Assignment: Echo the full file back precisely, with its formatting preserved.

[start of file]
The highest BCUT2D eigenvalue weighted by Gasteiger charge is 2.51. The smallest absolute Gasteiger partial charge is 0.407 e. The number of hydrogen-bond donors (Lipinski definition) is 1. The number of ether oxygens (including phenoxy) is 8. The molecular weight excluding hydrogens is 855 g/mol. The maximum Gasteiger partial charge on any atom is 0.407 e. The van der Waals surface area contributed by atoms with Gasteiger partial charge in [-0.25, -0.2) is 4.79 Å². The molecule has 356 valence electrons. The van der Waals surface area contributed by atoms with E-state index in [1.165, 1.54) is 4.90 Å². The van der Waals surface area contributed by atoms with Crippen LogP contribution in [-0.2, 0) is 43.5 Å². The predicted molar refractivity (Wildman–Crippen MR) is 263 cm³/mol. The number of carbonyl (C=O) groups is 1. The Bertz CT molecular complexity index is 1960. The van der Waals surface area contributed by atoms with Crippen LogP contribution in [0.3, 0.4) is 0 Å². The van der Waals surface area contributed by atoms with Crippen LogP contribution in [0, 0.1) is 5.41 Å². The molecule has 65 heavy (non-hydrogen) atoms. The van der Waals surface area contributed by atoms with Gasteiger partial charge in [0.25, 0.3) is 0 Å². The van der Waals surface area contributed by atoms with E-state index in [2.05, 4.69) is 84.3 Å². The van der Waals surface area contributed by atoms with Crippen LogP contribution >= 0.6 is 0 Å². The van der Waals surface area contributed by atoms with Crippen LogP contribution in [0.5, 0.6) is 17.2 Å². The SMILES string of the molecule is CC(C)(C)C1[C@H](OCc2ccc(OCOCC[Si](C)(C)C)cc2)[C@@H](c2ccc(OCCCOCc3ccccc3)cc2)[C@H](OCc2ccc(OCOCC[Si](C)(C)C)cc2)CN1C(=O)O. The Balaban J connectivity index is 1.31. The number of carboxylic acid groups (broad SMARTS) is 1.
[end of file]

The highest BCUT2D eigenvalue weighted by Gasteiger charge is 2.51. The smallest absolute Gasteiger partial charge is 0.407 e. The number of hydrogen-bond donors (Lipinski definition) is 1. The number of ether oxygens (including phenoxy) is 8. The molecular weight excluding hydrogens is 855 g/mol. The maximum Gasteiger partial charge on any atom is 0.407 e. The van der Waals surface area contributed by atoms with Gasteiger partial charge in [-0.25, -0.2) is 4.79 Å². The molecule has 356 valence electrons. The van der Waals surface area contributed by atoms with E-state index in [1.165, 1.54) is 4.90 Å². The van der Waals surface area contributed by atoms with Crippen LogP contribution in [-0.2, 0) is 43.5 Å². The predicted molar refractivity (Wildman–Crippen MR) is 263 cm³/mol. The number of carbonyl (C=O) groups is 1. The Bertz CT molecular complexity index is 1960. The van der Waals surface area contributed by atoms with Crippen LogP contribution in [0.3, 0.4) is 0 Å². The van der Waals surface area contributed by atoms with Crippen LogP contribution in [0, 0.1) is 5.41 Å². The molecule has 65 heavy (non-hydrogen) atoms. The van der Waals surface area contributed by atoms with Gasteiger partial charge in [0.25, 0.3) is 0 Å². The van der Waals surface area contributed by atoms with E-state index in [2.05, 4.69) is 84.3 Å². The van der Waals surface area contributed by atoms with Crippen LogP contribution >= 0.6 is 0 Å². The van der Waals surface area contributed by atoms with Crippen LogP contribution in [0.5, 0.6) is 17.2 Å². The SMILES string of the molecule is CC(C)(C)C1[C@H](OCc2ccc(OCOCC[Si](C)(C)C)cc2)[C@@H](c2ccc(OCCCOCc3ccccc3)cc2)[C@H](OCc2ccc(OCOCC[Si](C)(C)C)cc2)CN1C(=O)O. The Balaban J connectivity index is 1.31. The number of carboxylic acid groups (broad SMARTS) is 1.